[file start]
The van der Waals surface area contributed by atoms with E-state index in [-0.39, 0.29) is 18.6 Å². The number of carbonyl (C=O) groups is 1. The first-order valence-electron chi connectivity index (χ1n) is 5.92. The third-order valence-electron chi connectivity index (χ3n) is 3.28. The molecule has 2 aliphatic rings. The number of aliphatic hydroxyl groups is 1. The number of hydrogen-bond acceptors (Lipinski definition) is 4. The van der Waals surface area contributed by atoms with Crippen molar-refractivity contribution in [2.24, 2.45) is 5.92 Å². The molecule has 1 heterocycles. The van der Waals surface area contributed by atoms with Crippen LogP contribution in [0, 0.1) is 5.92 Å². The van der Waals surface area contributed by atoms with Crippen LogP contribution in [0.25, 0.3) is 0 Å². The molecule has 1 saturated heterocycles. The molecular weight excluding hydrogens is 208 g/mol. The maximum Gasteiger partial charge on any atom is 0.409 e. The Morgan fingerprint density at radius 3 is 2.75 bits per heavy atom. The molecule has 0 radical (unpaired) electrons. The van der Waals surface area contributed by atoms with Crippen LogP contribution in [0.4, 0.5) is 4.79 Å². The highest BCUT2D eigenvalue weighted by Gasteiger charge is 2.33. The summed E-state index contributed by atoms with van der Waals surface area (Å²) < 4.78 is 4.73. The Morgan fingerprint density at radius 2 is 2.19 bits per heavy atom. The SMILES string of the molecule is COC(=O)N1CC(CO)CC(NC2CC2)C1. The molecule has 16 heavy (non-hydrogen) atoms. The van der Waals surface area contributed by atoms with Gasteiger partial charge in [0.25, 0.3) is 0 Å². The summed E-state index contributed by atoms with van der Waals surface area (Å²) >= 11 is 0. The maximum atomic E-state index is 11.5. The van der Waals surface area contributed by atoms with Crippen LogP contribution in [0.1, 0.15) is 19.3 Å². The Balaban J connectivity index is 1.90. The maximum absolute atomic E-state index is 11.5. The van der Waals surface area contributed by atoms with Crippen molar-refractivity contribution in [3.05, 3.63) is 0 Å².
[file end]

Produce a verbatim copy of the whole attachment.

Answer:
The van der Waals surface area contributed by atoms with E-state index in [-0.39, 0.29) is 18.6 Å². The number of carbonyl (C=O) groups is 1. The first-order valence-electron chi connectivity index (χ1n) is 5.92. The third-order valence-electron chi connectivity index (χ3n) is 3.28. The molecule has 2 aliphatic rings. The number of aliphatic hydroxyl groups is 1. The number of hydrogen-bond acceptors (Lipinski definition) is 4. The van der Waals surface area contributed by atoms with Crippen molar-refractivity contribution in [2.24, 2.45) is 5.92 Å². The molecule has 1 heterocycles. The van der Waals surface area contributed by atoms with Crippen LogP contribution in [0, 0.1) is 5.92 Å². The van der Waals surface area contributed by atoms with Crippen LogP contribution in [0.25, 0.3) is 0 Å². The molecule has 1 saturated heterocycles. The molecular weight excluding hydrogens is 208 g/mol. The maximum Gasteiger partial charge on any atom is 0.409 e. The Morgan fingerprint density at radius 3 is 2.75 bits per heavy atom. The molecule has 0 radical (unpaired) electrons. The van der Waals surface area contributed by atoms with Crippen LogP contribution in [0.4, 0.5) is 4.79 Å². The highest BCUT2D eigenvalue weighted by Gasteiger charge is 2.33. The summed E-state index contributed by atoms with van der Waals surface area (Å²) < 4.78 is 4.73. The Morgan fingerprint density at radius 2 is 2.19 bits per heavy atom. The SMILES string of the molecule is COC(=O)N1CC(CO)CC(NC2CC2)C1. The molecule has 16 heavy (non-hydrogen) atoms. The van der Waals surface area contributed by atoms with Gasteiger partial charge in [0.25, 0.3) is 0 Å². The summed E-state index contributed by atoms with van der Waals surface area (Å²) >= 11 is 0. The maximum atomic E-state index is 11.5. The van der Waals surface area contributed by atoms with Crippen LogP contribution in [0.1, 0.15) is 19.3 Å². The Balaban J connectivity index is 1.90. The maximum absolute atomic E-state index is 11.5. The van der Waals surface area contributed by atoms with Crippen molar-refractivity contribution in [3.05, 3.63) is 0 Å².